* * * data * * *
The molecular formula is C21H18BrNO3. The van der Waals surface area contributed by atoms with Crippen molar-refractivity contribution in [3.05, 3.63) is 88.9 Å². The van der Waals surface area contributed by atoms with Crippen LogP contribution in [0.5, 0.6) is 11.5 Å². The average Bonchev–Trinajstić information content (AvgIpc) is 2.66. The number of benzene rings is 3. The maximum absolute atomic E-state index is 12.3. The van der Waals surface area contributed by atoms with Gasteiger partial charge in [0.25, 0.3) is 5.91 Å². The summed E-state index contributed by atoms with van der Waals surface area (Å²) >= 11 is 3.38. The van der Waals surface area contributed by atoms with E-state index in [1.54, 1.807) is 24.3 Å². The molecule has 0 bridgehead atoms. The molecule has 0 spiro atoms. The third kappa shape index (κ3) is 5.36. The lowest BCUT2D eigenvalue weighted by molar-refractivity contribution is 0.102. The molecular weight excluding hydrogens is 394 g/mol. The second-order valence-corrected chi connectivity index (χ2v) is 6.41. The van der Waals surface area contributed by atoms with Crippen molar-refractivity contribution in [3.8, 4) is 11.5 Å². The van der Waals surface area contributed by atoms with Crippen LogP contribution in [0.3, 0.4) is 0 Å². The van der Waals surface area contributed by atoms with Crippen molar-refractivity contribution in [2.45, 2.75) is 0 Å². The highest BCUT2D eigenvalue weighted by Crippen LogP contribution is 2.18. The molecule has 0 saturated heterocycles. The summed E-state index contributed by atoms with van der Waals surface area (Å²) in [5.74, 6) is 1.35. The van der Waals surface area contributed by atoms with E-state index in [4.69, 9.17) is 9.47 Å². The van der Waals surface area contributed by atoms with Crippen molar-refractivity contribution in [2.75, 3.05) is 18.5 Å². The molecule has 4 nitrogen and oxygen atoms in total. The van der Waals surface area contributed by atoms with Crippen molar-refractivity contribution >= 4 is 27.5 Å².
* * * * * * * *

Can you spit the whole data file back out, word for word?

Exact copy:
The molecular formula is C21H18BrNO3. The van der Waals surface area contributed by atoms with Crippen molar-refractivity contribution in [3.05, 3.63) is 88.9 Å². The van der Waals surface area contributed by atoms with Crippen LogP contribution in [0.5, 0.6) is 11.5 Å². The average Bonchev–Trinajstić information content (AvgIpc) is 2.66. The number of benzene rings is 3. The maximum absolute atomic E-state index is 12.3. The van der Waals surface area contributed by atoms with Gasteiger partial charge in [0.25, 0.3) is 5.91 Å². The summed E-state index contributed by atoms with van der Waals surface area (Å²) >= 11 is 3.38. The van der Waals surface area contributed by atoms with E-state index in [1.54, 1.807) is 24.3 Å². The molecule has 0 bridgehead atoms. The molecule has 0 spiro atoms. The third kappa shape index (κ3) is 5.36. The lowest BCUT2D eigenvalue weighted by molar-refractivity contribution is 0.102. The molecular weight excluding hydrogens is 394 g/mol. The second-order valence-corrected chi connectivity index (χ2v) is 6.41. The van der Waals surface area contributed by atoms with Crippen molar-refractivity contribution in [3.8, 4) is 11.5 Å². The van der Waals surface area contributed by atoms with Crippen LogP contribution in [0.3, 0.4) is 0 Å². The van der Waals surface area contributed by atoms with Crippen molar-refractivity contribution in [2.45, 2.75) is 0 Å². The highest BCUT2D eigenvalue weighted by Crippen LogP contribution is 2.18. The molecule has 0 saturated heterocycles. The summed E-state index contributed by atoms with van der Waals surface area (Å²) in [5.74, 6) is 1.35. The van der Waals surface area contributed by atoms with E-state index in [4.69, 9.17) is 9.47 Å². The van der Waals surface area contributed by atoms with Crippen molar-refractivity contribution in [2.75, 3.05) is 18.5 Å². The molecule has 4 nitrogen and oxygen atoms in total. The van der Waals surface area contributed by atoms with Crippen molar-refractivity contribution >= 4 is 27.5 Å².